Elon Musk's Starship Launch Delayed Due To Litigation, Refueling Experiment Tomorrow

There was supposed to be a triple-stacked Starship launch this week, but due to a lawsuit and a missing environmental assessment, the launch was delayed. As a result, the next Starship flight is likely weeks away, unless the FAA grants a waiver to SpaceX, which Musk has openly criticized.

SpaceX was due to launch the Starship Suborbital Track Tranche Flight (STTF) mission, its first this year, on Wednesday from its Starbase facility in Texas. The company stacked Starship 2464 and Super Heavy Booster 7 on the launch pad, ready for the flight. But, on Tuesday, a federal judge in Washington, D.C., ordered a delay until February 26 to allow for an environmental assessment of the launch facility's plans for up to 12 launches a year, according to CNBC.

SpaceX had already planned to conduct a static fire of the Super Heavy booster alone on February 2, which it did successfully, paving the way for the planned launch on Wednesday. But now, it must wait for the court date to resolve the lawsuit filed by two nonprofit organizations, the Washington, D.C.-based Cultural Resources Defense Fund and the Protect Democracy Project. The lawsuit, filed in the U.S. District Court for the District of Columbia on Monday, claims that SpaceX's Starbase launch site is located in a culturally sensitive area with a history of archeological artifacts, and any launches must be put on hold until the Environmental Impact Statement (EIS) is completed.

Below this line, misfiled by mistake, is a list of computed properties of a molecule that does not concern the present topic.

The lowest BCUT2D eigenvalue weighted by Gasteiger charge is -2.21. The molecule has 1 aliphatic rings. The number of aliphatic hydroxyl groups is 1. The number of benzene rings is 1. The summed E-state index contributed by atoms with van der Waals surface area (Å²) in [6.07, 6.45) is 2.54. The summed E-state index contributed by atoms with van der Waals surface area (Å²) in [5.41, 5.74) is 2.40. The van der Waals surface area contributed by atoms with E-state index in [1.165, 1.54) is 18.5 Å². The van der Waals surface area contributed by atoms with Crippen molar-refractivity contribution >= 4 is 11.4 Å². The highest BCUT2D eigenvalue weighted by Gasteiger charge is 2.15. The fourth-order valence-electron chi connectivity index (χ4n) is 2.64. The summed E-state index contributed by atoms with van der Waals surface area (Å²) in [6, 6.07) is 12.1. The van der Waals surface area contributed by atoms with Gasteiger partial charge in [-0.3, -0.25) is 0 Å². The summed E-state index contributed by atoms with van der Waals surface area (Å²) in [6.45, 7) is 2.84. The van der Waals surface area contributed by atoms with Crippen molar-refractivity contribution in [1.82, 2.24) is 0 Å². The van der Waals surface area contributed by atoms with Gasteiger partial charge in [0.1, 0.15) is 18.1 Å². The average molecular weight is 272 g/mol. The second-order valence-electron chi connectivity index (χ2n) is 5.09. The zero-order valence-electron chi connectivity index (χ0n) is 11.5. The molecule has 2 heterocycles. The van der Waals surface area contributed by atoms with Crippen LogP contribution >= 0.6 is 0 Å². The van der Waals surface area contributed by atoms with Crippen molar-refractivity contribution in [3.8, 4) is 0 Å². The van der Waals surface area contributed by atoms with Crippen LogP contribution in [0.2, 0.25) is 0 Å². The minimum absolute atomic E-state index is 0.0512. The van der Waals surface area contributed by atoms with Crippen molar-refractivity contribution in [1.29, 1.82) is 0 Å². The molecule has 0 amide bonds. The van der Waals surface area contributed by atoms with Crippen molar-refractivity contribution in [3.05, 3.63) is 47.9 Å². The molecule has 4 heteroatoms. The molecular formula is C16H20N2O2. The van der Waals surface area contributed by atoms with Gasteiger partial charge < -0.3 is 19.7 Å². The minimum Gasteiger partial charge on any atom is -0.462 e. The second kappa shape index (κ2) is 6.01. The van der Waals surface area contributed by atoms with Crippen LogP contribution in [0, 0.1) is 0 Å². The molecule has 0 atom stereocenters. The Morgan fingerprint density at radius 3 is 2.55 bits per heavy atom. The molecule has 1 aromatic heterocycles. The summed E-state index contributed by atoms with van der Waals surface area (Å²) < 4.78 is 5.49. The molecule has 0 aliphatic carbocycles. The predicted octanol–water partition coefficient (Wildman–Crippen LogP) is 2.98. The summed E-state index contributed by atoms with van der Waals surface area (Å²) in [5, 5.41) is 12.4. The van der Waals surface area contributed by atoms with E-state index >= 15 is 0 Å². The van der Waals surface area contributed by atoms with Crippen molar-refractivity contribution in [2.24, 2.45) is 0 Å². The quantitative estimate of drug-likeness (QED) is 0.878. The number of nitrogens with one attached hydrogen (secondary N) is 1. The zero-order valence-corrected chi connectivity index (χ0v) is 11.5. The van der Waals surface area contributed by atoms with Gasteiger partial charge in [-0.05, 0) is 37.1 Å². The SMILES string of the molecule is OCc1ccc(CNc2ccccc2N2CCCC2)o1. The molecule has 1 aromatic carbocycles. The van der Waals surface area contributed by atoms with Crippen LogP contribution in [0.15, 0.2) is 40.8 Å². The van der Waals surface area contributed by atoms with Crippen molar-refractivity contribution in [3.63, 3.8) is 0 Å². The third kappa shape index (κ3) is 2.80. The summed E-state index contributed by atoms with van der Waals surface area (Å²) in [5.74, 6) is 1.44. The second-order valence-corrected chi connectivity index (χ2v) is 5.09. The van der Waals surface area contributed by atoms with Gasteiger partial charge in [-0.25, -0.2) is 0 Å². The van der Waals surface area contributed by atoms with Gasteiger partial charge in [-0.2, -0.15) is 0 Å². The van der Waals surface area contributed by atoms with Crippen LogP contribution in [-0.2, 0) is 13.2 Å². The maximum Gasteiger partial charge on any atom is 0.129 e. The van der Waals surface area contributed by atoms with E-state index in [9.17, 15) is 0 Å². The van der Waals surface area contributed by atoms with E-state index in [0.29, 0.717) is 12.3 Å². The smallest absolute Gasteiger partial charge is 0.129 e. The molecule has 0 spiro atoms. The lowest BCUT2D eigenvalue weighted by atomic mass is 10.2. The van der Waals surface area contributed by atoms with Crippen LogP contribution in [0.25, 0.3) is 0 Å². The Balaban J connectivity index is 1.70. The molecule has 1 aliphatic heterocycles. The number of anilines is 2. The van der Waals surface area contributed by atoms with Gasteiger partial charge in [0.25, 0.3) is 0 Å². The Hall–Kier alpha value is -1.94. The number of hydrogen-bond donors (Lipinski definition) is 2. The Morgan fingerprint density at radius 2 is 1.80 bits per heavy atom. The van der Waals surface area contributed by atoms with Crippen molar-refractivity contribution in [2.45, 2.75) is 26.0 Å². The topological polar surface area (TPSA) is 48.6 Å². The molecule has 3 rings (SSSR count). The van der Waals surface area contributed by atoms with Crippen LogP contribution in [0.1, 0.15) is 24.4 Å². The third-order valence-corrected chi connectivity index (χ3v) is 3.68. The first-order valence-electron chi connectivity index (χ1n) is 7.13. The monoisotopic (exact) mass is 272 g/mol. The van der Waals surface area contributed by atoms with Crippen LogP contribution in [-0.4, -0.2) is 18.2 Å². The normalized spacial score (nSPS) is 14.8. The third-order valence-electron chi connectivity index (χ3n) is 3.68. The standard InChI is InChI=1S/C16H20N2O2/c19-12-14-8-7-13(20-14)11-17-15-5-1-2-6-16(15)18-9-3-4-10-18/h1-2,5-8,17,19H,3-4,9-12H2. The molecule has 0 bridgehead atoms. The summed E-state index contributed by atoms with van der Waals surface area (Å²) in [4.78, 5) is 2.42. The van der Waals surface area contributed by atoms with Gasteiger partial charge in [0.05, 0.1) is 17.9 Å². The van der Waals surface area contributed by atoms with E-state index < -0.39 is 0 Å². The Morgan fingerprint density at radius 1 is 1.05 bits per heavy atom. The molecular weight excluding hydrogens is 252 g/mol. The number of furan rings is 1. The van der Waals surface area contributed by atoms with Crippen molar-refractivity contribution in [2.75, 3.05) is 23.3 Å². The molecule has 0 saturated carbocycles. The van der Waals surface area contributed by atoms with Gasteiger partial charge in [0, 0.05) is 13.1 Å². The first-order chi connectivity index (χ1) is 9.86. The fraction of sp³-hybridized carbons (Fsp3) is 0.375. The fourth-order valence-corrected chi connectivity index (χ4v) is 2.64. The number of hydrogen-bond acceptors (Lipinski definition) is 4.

SpaceX had avoided this requirement previously by applying for a Federal Aviation Administration (FAA) waiver, which the agency granted in 2021, allowing it to launch Starship to orbit without an EIS. However, this waiver only applied to a single launch site at Starbase, and the lawsuit argues that SpaceX is required to undergo environmental assessments for its Texas facilities, including its production and processing sites.

The delay comes as a blow to Elon Musk, who criticized the FAA on Twitter for the regulations, claiming that the process had become "a farce," and saying that the agency should grant SpaceX a waiver for the upcoming flight. The FAA subsequently issued a statement on Wednesday, saying that it and other agencies had worked tirelessly to accommodate SpaceX's launch schedule, and that the lawsuit had introduced last-minute changes.

The FAA is constrained by several laws, including the National Historic Preservation Act, which requires archeological studies that may be impacted by the launch. The launch delay could further impact SpaceX's ambitious plan to launch its Starship to Mars, with no viable replacement windows available this month should the current launch be delayed much further. The lawsuit would need to be resolved quickly and favorably for SpaceX if it wants to get off the ground before the end of February.

This doesn't mean we won't see any Starship action this week, however. The company is expected to conduct a refueling experiment tomorrow, February 8, at the Starbase facility. This will involve fueling the Starship with supercooled propellant and then detaching the Super Heavy booster, which will be held in place by the launch tower.

This is a significant milestone for SpaceX's plans for Starship, as the company has not yet been able to successfully achieve a dry launch and landing with the massive spacecraft. Once the Super Heavy booster is detached, Starship is expected to lift itself off the ground and attempt a landing on its finned legs. We will have to wait and see whether the upcoming test will be successful and if it will be smooth sailing ahead for SpaceX and Starship, or whether further delays will hamper the company's plans.

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